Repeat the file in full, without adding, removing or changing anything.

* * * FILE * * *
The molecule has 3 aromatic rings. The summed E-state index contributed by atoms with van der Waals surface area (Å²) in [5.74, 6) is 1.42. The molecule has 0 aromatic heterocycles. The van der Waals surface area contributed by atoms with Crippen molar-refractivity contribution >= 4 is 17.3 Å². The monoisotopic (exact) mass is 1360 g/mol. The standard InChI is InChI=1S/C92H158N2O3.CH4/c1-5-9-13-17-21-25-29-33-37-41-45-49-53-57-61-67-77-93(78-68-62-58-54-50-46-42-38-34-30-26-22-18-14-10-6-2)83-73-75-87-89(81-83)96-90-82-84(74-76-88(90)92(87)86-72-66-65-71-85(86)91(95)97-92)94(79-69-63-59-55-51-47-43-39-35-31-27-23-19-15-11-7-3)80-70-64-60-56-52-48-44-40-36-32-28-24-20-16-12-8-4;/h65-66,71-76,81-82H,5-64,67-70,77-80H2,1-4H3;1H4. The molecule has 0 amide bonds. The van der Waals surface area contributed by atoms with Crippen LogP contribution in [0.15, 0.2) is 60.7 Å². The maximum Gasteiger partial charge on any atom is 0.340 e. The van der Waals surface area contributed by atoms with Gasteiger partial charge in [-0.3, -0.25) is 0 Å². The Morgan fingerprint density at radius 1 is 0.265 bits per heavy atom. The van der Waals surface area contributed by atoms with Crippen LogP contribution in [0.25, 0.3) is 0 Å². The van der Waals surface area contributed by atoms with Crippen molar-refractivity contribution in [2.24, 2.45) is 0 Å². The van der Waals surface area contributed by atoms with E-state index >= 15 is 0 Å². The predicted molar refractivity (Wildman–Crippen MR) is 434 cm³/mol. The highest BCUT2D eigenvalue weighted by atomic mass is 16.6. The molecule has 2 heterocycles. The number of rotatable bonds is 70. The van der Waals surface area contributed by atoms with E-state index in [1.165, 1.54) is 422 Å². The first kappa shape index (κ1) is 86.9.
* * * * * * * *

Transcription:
The molecule has 3 aromatic rings. The summed E-state index contributed by atoms with van der Waals surface area (Å²) in [5.74, 6) is 1.42. The molecule has 0 aromatic heterocycles. The van der Waals surface area contributed by atoms with Crippen molar-refractivity contribution >= 4 is 17.3 Å². The monoisotopic (exact) mass is 1360 g/mol. The standard InChI is InChI=1S/C92H158N2O3.CH4/c1-5-9-13-17-21-25-29-33-37-41-45-49-53-57-61-67-77-93(78-68-62-58-54-50-46-42-38-34-30-26-22-18-14-10-6-2)83-73-75-87-89(81-83)96-90-82-84(74-76-88(90)92(87)86-72-66-65-71-85(86)91(95)97-92)94(79-69-63-59-55-51-47-43-39-35-31-27-23-19-15-11-7-3)80-70-64-60-56-52-48-44-40-36-32-28-24-20-16-12-8-4;/h65-66,71-76,81-82H,5-64,67-70,77-80H2,1-4H3;1H4. The molecule has 0 amide bonds. The van der Waals surface area contributed by atoms with Crippen LogP contribution in [0.15, 0.2) is 60.7 Å². The maximum Gasteiger partial charge on any atom is 0.340 e. The van der Waals surface area contributed by atoms with Gasteiger partial charge in [-0.3, -0.25) is 0 Å². The Morgan fingerprint density at radius 1 is 0.265 bits per heavy atom. The van der Waals surface area contributed by atoms with Crippen LogP contribution in [0.25, 0.3) is 0 Å². The van der Waals surface area contributed by atoms with Crippen molar-refractivity contribution in [2.24, 2.45) is 0 Å². The van der Waals surface area contributed by atoms with E-state index >= 15 is 0 Å². The predicted molar refractivity (Wildman–Crippen MR) is 434 cm³/mol. The highest BCUT2D eigenvalue weighted by atomic mass is 16.6. The molecule has 2 heterocycles. The number of rotatable bonds is 70. The van der Waals surface area contributed by atoms with E-state index in [1.165, 1.54) is 422 Å². The first kappa shape index (κ1) is 86.9.